Camping is a multi-Billion dollar industry in North America alone, and almost every campsite’s occupants in each and every campground, as well as those in wilderness sites, has a campfire roaring each night.
Many of these campfires roar until the wee hours of the morning because you just don’t get to do this in the city. So, what to do if the campfire jumps the fire pit or the fire ring?
Heavy winds will carry sparks and light pieces of lit wood, or charcoal, a fair distance away. When the winds start to pick up, you should limit the size of your campfire to below the top of the ring around the fire pit.
And, when the winds start to get strong, you should douse your fire and retreat to your tents, trailer or RV, or sit by the water and watch the water crash into the shore.
If the campfire jump occurred because someone used copious amounts of liquid fire starter, then it could be a serious problem.
With someone using too much firestarter on the fire pit and accidentally or otherwise caused a stream of a firestarter to lead to something flammable, like the firewood, a gasoline jerry can, or the boat’s gas can, dousing the errant fire as soon as possible is paramount.
That may be a lot of wood-burning in all of those campfires, but it is wood that was earmarked for this exact purpose, with landowners making a good living from cutting older trees down for firewood, and growing new trees in their place.
Or it could be dried wood on the forest’s floor, and the removal of it could even be good for the area, with less wood to catch fire from lightning strikes.
But, with so many campfires burning all over the continent, there are bound to be some sparks or lit pieces of wood carried by the wind, jumping the fire pit or fire ring.
Now, pretty much everyone knows to keep their tents, vehicles, and any flammable materials, like their boat’s gas tank, far from the campfire pit, but of course, there are exceptions to all rules.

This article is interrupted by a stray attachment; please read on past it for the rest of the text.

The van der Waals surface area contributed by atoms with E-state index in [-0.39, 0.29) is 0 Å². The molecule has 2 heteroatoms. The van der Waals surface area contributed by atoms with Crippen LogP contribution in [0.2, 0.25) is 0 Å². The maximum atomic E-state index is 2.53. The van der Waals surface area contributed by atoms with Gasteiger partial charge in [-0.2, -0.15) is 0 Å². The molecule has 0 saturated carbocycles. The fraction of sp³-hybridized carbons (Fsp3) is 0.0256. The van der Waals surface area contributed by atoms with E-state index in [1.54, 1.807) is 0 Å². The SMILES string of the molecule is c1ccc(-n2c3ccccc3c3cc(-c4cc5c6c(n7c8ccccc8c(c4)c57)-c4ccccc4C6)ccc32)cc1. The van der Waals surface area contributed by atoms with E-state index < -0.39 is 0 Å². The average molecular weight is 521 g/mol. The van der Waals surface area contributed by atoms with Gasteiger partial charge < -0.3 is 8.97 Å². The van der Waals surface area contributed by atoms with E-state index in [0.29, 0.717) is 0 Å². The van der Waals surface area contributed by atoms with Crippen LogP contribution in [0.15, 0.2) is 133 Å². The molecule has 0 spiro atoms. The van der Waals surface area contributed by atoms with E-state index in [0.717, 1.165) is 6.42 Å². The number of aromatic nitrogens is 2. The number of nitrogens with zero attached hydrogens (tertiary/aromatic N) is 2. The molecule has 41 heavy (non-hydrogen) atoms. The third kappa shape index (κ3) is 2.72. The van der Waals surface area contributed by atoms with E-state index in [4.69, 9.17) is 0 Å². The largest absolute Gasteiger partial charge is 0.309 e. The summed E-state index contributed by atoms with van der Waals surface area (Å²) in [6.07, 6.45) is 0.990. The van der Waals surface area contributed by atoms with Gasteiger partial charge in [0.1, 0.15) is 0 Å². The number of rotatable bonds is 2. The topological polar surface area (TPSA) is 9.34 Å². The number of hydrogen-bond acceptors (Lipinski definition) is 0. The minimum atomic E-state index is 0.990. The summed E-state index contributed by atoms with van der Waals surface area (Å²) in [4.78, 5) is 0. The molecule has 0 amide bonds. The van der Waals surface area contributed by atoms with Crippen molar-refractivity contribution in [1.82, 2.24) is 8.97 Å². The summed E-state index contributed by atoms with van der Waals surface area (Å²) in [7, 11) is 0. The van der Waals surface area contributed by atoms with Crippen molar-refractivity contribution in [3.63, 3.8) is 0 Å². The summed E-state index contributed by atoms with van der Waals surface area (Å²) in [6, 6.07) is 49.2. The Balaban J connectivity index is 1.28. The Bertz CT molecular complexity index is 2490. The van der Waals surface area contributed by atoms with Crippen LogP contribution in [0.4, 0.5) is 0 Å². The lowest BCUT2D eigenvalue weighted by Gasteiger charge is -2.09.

You only get so much land to camp on, especially when camping at a pay-as-you-play campground (pretty much all campsites but backwoods sites), so you camp the way the site is designed.
The fire pit will be beside the water source, and the tent set up site at the furthest point from the fire pit. The sparks have to travel pretty far to do any damages.
When you have a campfire, you should always have a couple of buckets of water beside the fire, as well as a few pots or large pitchers filled with water and placed on the picnic table.
Should any sparks be caught in the wind and carry onto your tent or any other flammable objects, you can readily grab a big enough container of water to properly douse the initial piece of lit wood, as well as what it landed on.
When dousing where the lit spark or piece or wood landed, be liberal with the water, it can easily be replaced, but your gear, not so much.
The more water that you use, the more confident you can bet that there will be no near-future eruption of flames to your gear, nor a grass or root fire erupting after a while.
Root fires can happen fairly easily and can spread over the entire campground and beyond, possibly not even erupting in flames for hundreds of yards.
When camping and having a campfire, use common sense, always track down errant sparks and lit pieces of wood, and make sure that they are well doused with water.
Stomping on it will just not do, as some spark may live under the grass and start a root fire. Before retiring for the night, mix enough water inside the campfire pit so that you entirely douse the fire, any coals and hot spots.
Steam is okay, but if there is still hot smoke, more water is needed.
Camp safe. Camp informed.